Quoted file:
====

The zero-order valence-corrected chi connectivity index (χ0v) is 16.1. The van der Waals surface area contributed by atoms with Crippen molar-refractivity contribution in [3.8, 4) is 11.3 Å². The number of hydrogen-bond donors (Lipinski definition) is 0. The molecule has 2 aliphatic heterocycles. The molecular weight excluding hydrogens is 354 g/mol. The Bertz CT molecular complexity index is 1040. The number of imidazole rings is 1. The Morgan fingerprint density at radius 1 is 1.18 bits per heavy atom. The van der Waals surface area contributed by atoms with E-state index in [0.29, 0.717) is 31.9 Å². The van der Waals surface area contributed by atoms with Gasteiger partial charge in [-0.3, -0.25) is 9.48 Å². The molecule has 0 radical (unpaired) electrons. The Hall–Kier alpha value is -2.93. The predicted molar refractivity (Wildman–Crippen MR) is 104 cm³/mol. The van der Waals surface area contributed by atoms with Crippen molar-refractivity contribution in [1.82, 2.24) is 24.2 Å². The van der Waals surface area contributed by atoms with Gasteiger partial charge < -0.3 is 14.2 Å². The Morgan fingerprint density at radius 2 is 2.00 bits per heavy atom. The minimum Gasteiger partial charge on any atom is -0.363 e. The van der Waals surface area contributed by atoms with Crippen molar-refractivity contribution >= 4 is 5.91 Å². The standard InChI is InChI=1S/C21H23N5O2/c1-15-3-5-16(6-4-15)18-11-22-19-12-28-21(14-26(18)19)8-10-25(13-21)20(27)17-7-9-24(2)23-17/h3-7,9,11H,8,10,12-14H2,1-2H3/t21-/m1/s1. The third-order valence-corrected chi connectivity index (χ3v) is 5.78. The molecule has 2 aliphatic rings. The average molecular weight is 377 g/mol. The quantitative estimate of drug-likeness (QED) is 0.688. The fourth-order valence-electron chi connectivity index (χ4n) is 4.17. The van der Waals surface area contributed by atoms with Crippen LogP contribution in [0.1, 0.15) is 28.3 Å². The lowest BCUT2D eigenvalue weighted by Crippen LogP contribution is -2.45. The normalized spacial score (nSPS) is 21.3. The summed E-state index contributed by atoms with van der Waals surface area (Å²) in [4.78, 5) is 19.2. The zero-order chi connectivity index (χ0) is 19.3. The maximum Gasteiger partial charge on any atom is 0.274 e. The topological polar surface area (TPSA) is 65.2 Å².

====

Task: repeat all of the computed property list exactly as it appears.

The zero-order valence-corrected chi connectivity index (χ0v) is 16.1. The van der Waals surface area contributed by atoms with Crippen molar-refractivity contribution in [3.8, 4) is 11.3 Å². The number of hydrogen-bond donors (Lipinski definition) is 0. The molecule has 2 aliphatic heterocycles. The molecular weight excluding hydrogens is 354 g/mol. The Bertz CT molecular complexity index is 1040. The number of imidazole rings is 1. The Morgan fingerprint density at radius 1 is 1.18 bits per heavy atom. The van der Waals surface area contributed by atoms with E-state index in [0.29, 0.717) is 31.9 Å². The van der Waals surface area contributed by atoms with Gasteiger partial charge in [-0.3, -0.25) is 9.48 Å². The molecule has 0 radical (unpaired) electrons. The Hall–Kier alpha value is -2.93. The predicted molar refractivity (Wildman–Crippen MR) is 104 cm³/mol. The van der Waals surface area contributed by atoms with Crippen molar-refractivity contribution in [1.82, 2.24) is 24.2 Å². The van der Waals surface area contributed by atoms with Gasteiger partial charge < -0.3 is 14.2 Å². The Morgan fingerprint density at radius 2 is 2.00 bits per heavy atom. The minimum Gasteiger partial charge on any atom is -0.363 e. The van der Waals surface area contributed by atoms with Crippen molar-refractivity contribution >= 4 is 5.91 Å². The standard InChI is InChI=1S/C21H23N5O2/c1-15-3-5-16(6-4-15)18-11-22-19-12-28-21(14-26(18)19)8-10-25(13-21)20(27)17-7-9-24(2)23-17/h3-7,9,11H,8,10,12-14H2,1-2H3/t21-/m1/s1. The third-order valence-corrected chi connectivity index (χ3v) is 5.78. The molecule has 2 aliphatic rings. The average molecular weight is 377 g/mol. The quantitative estimate of drug-likeness (QED) is 0.688. The fourth-order valence-electron chi connectivity index (χ4n) is 4.17. The van der Waals surface area contributed by atoms with Crippen LogP contribution in [0.1, 0.15) is 28.3 Å². The lowest BCUT2D eigenvalue weighted by Crippen LogP contribution is -2.45. The normalized spacial score (nSPS) is 21.3. The summed E-state index contributed by atoms with van der Waals surface area (Å²) in [4.78, 5) is 19.2. The zero-order chi connectivity index (χ0) is 19.3. The maximum Gasteiger partial charge on any atom is 0.274 e. The topological polar surface area (TPSA) is 65.2 Å².